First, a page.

Federal student loans and private student loans can both help when it comes to paying for college. But, of course, you have to pay back the loans at some point. And you’ll likely need to evaluate loan programs, establish a repayment schedule, and more to pay off loan debt.
Getting to know some of the most common definitions of student loans can make the process easier. The better you understand how student loan repayment works, the more money you could save by lowering the total cost. Here are 14 student loan terms you should know about.
- Student loan manager
- Interest rate and annual percentage rate (APR)
- Grace period
- Student loan refinancing
- Credit score and credit history
- Debt-to-income ratio
- Student loan forgiveness
- Income-based reimbursement
- Delinquency and default
Read on to fully understand what these terms mean – and how they affect you.
1. Student loan manager
If you have federal student loans, you will need to know who your student loans administrator is.
The Department of Education allocates federal student loans to a student loan manager after they are disbursed. It is to him that you will make your monthly student loan payments and from whom you will receive monthly statements.
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2. Interest rate and annual percentage rate (APR)
The interest rate and APR are key student loan repayment terms you should know about, as they are tied to your cost of borrowing.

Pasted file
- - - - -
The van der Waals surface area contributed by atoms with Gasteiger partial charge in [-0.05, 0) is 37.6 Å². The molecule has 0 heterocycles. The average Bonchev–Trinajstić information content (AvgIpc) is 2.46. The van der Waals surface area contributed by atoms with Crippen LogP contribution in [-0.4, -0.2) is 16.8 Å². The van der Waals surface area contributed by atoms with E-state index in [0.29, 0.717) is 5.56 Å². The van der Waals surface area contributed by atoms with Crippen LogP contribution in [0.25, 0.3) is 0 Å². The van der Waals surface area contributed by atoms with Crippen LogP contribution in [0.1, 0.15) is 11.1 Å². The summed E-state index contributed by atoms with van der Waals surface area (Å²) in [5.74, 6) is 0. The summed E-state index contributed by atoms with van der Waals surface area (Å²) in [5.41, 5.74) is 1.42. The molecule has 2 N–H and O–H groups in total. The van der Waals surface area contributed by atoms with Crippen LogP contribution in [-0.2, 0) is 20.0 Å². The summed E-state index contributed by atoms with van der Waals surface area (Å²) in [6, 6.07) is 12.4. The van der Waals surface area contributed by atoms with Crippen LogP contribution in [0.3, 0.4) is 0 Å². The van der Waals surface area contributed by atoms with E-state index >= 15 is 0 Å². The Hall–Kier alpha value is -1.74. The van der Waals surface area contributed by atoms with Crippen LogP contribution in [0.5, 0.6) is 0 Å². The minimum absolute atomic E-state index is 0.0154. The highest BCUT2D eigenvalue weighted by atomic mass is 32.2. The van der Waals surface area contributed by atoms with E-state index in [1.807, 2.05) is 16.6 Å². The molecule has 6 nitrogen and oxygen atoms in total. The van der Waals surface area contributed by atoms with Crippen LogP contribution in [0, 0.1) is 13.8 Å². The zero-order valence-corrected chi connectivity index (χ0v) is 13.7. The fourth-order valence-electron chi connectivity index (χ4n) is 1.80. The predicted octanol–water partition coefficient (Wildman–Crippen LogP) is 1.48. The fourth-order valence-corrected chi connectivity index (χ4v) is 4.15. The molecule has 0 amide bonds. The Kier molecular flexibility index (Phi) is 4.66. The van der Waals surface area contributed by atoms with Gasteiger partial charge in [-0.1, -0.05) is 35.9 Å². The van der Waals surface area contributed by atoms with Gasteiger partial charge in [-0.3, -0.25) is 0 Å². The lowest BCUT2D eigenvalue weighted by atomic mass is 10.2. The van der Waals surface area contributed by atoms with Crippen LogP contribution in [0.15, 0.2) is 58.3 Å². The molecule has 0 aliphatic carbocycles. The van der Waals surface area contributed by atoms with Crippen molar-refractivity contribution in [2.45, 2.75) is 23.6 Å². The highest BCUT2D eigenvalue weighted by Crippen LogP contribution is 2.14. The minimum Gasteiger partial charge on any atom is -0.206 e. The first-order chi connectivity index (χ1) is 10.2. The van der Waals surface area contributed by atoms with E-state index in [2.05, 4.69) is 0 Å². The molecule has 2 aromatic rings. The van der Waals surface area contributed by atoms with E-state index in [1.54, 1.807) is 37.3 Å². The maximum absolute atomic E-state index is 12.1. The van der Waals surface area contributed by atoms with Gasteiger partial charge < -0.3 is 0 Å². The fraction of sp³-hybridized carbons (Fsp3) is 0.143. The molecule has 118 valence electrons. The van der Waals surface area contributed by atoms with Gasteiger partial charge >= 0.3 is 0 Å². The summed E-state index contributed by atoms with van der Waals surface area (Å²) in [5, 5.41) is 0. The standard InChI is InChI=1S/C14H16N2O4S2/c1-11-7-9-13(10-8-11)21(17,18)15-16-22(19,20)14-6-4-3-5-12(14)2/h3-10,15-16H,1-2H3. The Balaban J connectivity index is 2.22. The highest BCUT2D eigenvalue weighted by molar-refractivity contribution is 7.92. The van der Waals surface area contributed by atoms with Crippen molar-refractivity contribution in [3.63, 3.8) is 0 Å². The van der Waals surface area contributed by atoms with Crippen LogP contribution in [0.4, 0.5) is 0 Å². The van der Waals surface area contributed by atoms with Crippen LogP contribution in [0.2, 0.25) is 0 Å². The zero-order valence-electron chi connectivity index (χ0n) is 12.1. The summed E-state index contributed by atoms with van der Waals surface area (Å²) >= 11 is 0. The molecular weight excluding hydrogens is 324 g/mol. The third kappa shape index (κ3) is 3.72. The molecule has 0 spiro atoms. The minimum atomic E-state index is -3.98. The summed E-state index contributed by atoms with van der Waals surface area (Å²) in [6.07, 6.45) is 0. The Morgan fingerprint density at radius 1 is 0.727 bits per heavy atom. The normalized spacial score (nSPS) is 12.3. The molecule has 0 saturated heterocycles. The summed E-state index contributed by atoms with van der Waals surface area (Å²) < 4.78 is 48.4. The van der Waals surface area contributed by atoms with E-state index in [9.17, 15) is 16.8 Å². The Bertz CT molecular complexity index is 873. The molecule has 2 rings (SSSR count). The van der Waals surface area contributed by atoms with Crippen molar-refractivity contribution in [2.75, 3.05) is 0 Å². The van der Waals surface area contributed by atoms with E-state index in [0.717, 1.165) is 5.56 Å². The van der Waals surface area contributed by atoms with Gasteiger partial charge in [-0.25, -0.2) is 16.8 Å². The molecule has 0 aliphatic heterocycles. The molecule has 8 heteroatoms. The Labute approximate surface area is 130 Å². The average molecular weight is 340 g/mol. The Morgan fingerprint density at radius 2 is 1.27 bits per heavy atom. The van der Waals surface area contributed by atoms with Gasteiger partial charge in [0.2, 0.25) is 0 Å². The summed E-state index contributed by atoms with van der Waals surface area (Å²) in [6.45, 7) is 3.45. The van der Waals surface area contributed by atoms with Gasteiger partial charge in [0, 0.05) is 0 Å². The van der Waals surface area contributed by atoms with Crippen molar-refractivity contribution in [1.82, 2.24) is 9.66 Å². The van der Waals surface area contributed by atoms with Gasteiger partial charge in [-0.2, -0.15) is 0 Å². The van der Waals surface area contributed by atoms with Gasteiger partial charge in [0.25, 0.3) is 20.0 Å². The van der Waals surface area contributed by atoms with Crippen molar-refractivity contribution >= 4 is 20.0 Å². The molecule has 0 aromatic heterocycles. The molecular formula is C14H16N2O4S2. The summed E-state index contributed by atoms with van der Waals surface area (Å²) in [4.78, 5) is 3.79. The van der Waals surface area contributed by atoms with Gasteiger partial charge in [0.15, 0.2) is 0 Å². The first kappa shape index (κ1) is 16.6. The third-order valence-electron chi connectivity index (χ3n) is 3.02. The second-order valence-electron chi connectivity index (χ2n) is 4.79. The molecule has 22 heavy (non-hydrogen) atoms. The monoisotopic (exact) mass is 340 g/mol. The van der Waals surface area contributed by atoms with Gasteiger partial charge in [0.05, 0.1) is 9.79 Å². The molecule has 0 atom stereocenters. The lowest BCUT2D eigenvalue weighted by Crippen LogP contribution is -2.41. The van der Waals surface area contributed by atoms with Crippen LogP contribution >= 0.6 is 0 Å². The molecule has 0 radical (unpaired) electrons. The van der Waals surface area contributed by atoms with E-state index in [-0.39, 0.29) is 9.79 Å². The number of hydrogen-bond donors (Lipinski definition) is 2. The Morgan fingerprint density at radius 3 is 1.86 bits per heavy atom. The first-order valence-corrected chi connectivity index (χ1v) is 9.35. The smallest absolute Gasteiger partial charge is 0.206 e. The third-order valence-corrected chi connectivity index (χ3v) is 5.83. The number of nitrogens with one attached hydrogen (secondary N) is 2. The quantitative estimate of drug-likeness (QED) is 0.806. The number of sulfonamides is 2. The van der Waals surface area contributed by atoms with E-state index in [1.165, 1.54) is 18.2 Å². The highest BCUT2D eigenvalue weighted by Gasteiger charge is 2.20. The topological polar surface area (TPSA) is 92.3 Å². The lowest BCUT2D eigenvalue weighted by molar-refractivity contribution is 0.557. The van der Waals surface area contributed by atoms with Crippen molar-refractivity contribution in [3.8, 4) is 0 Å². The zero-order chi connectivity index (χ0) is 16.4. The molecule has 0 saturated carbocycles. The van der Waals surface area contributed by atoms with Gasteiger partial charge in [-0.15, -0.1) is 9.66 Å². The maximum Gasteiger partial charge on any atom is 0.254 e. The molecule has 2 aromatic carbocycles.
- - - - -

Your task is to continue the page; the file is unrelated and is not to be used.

The interest rate is the cost of borrowing the principal. The APR reflects the annualized cost of borrowing when the interest rate and loan fees charged by the lender are added.
To learn more about interest rates and the APR, visit Credible. Using Creidble’s free online tools, you can compare variable interest rates starting at 1.24% and fixed interest rates starting at 3.53% APR.
AVR VS. INTEREST RATES: WHAT’S THE DIFFERENCE?
Funding is when unpaid interest is added to the principal of your federal student loan during the periods when you are responsible for paying it. When interest is capitalized, the outstanding capital increases.
4. Grace period
A grace period is a temporary period during which you are not required to repay your student loans. With federal student loans, you typically have a six-month grace period after you graduate, drop out of school, or fall below half-time enrollment. Private student loans can also have a grace period, although private student loan lenders are not required to offer one.